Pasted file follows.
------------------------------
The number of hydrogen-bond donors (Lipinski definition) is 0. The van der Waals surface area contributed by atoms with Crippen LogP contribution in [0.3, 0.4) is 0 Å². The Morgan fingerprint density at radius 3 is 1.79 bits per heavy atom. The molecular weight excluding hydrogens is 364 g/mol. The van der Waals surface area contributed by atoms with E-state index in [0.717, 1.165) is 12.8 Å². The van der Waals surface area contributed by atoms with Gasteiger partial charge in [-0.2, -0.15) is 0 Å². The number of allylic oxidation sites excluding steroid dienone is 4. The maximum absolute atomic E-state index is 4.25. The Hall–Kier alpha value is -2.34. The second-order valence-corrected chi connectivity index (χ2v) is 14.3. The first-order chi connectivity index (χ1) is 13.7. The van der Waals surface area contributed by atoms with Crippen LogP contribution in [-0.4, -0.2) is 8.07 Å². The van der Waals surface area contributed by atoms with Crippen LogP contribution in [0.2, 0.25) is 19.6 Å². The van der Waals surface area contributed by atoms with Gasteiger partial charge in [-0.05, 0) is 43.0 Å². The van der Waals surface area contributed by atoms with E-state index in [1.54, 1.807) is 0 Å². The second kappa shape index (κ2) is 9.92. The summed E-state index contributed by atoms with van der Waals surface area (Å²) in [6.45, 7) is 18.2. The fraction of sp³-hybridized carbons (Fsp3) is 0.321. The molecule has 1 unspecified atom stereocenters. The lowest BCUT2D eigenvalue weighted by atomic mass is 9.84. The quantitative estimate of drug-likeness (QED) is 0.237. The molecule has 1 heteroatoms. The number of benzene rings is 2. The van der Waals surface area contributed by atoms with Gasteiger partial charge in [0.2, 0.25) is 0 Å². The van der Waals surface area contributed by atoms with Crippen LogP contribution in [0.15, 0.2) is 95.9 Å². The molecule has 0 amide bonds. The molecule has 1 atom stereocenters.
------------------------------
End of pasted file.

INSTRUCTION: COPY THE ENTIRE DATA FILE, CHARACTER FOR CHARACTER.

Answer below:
The number of hydrogen-bond donors (Lipinski definition) is 0. The van der Waals surface area contributed by atoms with Crippen LogP contribution in [0.3, 0.4) is 0 Å². The Morgan fingerprint density at radius 3 is 1.79 bits per heavy atom. The molecular weight excluding hydrogens is 364 g/mol. The van der Waals surface area contributed by atoms with E-state index in [0.717, 1.165) is 12.8 Å². The van der Waals surface area contributed by atoms with Gasteiger partial charge in [-0.2, -0.15) is 0 Å². The number of allylic oxidation sites excluding steroid dienone is 4. The maximum absolute atomic E-state index is 4.25. The Hall–Kier alpha value is -2.34. The second-order valence-corrected chi connectivity index (χ2v) is 14.3. The first-order chi connectivity index (χ1) is 13.7. The van der Waals surface area contributed by atoms with Crippen LogP contribution in [-0.4, -0.2) is 8.07 Å². The van der Waals surface area contributed by atoms with Crippen LogP contribution in [0.2, 0.25) is 19.6 Å². The van der Waals surface area contributed by atoms with Gasteiger partial charge in [-0.05, 0) is 43.0 Å². The van der Waals surface area contributed by atoms with E-state index in [1.54, 1.807) is 0 Å². The second kappa shape index (κ2) is 9.92. The summed E-state index contributed by atoms with van der Waals surface area (Å²) in [6.45, 7) is 18.2. The fraction of sp³-hybridized carbons (Fsp3) is 0.321. The molecule has 1 unspecified atom stereocenters. The lowest BCUT2D eigenvalue weighted by atomic mass is 9.84. The quantitative estimate of drug-likeness (QED) is 0.237. The molecule has 1 heteroatoms. The number of benzene rings is 2. The van der Waals surface area contributed by atoms with Gasteiger partial charge in [0.2, 0.25) is 0 Å². The van der Waals surface area contributed by atoms with Crippen LogP contribution in [0.15, 0.2) is 95.9 Å². The molecule has 0 amide bonds. The molecule has 1 atom stereocenters.